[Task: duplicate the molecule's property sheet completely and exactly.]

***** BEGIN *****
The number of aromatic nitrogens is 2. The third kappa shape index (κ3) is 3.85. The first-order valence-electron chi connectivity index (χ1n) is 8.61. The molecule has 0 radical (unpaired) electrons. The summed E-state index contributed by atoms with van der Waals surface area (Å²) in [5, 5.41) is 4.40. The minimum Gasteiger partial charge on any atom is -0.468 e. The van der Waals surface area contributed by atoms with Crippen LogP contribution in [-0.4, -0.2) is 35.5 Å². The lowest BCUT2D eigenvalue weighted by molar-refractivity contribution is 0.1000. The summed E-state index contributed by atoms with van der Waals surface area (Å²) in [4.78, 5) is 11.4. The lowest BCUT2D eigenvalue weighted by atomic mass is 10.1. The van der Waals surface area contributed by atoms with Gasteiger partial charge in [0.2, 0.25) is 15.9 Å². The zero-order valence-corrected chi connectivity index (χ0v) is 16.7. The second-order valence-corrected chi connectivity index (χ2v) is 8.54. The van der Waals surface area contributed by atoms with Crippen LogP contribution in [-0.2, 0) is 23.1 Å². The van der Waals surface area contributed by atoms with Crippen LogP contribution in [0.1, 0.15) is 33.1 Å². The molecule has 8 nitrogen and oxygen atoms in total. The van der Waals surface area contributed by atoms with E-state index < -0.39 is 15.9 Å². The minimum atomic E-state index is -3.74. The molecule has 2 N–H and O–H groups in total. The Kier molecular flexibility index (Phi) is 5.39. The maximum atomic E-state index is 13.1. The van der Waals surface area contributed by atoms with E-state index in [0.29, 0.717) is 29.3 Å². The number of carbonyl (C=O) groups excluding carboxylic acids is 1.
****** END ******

The number of aromatic nitrogens is 2. The third kappa shape index (κ3) is 3.85. The first-order valence-electron chi connectivity index (χ1n) is 8.61. The molecule has 0 radical (unpaired) electrons. The summed E-state index contributed by atoms with van der Waals surface area (Å²) in [5, 5.41) is 4.40. The minimum Gasteiger partial charge on any atom is -0.468 e. The van der Waals surface area contributed by atoms with Crippen LogP contribution in [-0.4, -0.2) is 35.5 Å². The lowest BCUT2D eigenvalue weighted by molar-refractivity contribution is 0.1000. The summed E-state index contributed by atoms with van der Waals surface area (Å²) in [4.78, 5) is 11.4. The lowest BCUT2D eigenvalue weighted by atomic mass is 10.1. The van der Waals surface area contributed by atoms with Gasteiger partial charge in [0.2, 0.25) is 15.9 Å². The zero-order valence-corrected chi connectivity index (χ0v) is 16.7. The second-order valence-corrected chi connectivity index (χ2v) is 8.54. The van der Waals surface area contributed by atoms with Crippen LogP contribution in [-0.2, 0) is 23.1 Å². The van der Waals surface area contributed by atoms with Crippen LogP contribution in [0.1, 0.15) is 33.1 Å². The molecule has 8 nitrogen and oxygen atoms in total. The van der Waals surface area contributed by atoms with E-state index < -0.39 is 15.9 Å². The minimum atomic E-state index is -3.74. The molecule has 2 N–H and O–H groups in total. The Kier molecular flexibility index (Phi) is 5.39. The maximum atomic E-state index is 13.1. The van der Waals surface area contributed by atoms with E-state index in [0.29, 0.717) is 29.3 Å². The number of carbonyl (C=O) groups excluding carboxylic acids is 1.